There are the usual car rental companies at the airports. A car is a good idea if you want to explore scenic areas, e.g. the historic cities of Minas Gerais, the Rio-Santos highway, or the beaches in North-East Brazil. Driving in big cities requires a maximum of attention. Avoid driving at night. The atlas "Guia de estradas" provides not only maps and distances but also informs about current conditions of the roads (which can be indeed very bad).
In rural areas in Brazil the bicycle is a common means of transport. This does not mean that cyclists are respected by car, truck, or bus drivers. But you may find good roads with little traffic outside the cities. It is also easy to get a lift by a pickup or to have the bike transported by a bus. Cycling is not very stimulated in big cities. An exception is Rio de Janeiro where there are cycle tracks along the beaches.
Brazil's railway system was mostly wrecked during the military regimes. Today there are only two passenger lines left: Belo Horizonte - Vitoria and Sao Luis - Carajas. The latter one is interesting because part of is goes through the Amazon rainforest
Long-distance buses are the most convenient, economical, and if you buy the most expensive ticket, rather comfortable way to travel between regions. Bus terminals in cities play a role akin to train stations in many countries.
Nationally Brazil has a very good bus transport system, Basically, long distance routes depart from capital cities or economical centers, so if the city is big it will have connections to neighbouring capitals at the very least. One can expect just about any town to have a bus route to the capital or a regional economic center. Generally speaking bus tickets are bought at bus terminals at the end points or at the scheduled stops along the route. The facility of flagging a bus and hopping on (if there are available seats) is widespread in the country. This is less likely to work along a few routes where armed robberies have happened frequently, such as those leading to the border with Paraguai and to Foz do Iguaçú.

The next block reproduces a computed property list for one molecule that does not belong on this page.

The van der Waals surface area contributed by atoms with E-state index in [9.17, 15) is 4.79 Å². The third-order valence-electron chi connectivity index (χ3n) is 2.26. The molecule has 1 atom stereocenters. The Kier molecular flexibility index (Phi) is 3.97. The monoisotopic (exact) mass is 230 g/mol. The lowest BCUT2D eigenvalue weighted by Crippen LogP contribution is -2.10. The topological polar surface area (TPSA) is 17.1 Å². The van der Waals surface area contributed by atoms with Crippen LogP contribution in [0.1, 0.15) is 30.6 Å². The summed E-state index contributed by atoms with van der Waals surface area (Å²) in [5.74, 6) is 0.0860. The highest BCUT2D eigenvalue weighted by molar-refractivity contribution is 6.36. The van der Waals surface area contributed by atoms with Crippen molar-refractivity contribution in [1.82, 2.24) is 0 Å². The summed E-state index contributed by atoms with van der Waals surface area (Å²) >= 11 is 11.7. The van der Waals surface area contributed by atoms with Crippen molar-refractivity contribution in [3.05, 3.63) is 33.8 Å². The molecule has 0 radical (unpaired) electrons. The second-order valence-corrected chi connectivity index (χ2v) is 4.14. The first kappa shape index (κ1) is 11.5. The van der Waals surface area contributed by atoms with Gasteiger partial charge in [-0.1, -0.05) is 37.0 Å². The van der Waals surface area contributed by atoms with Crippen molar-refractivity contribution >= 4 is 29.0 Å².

In the Amazon region as well as on the coast west of Sao Luis, boat travel is often the only way to get around.
Spanish speakers may be able to get by in Brazil, specially towards the south. In general the Brazilians can make sense of Spanish but it's harder for Spanish speakers to understand the reply. Not all Brazilians will be able to speak English, but one can always find a way to get around
Brazil's unit of currency is the real (pronounced 'hay-AHL'), plural reais ('hay-AYS'). Prices are written as R$1.50, for example. The real can be difficult to sell after you leave South America, so convert any cash to US dollars if leaving the country for another continent.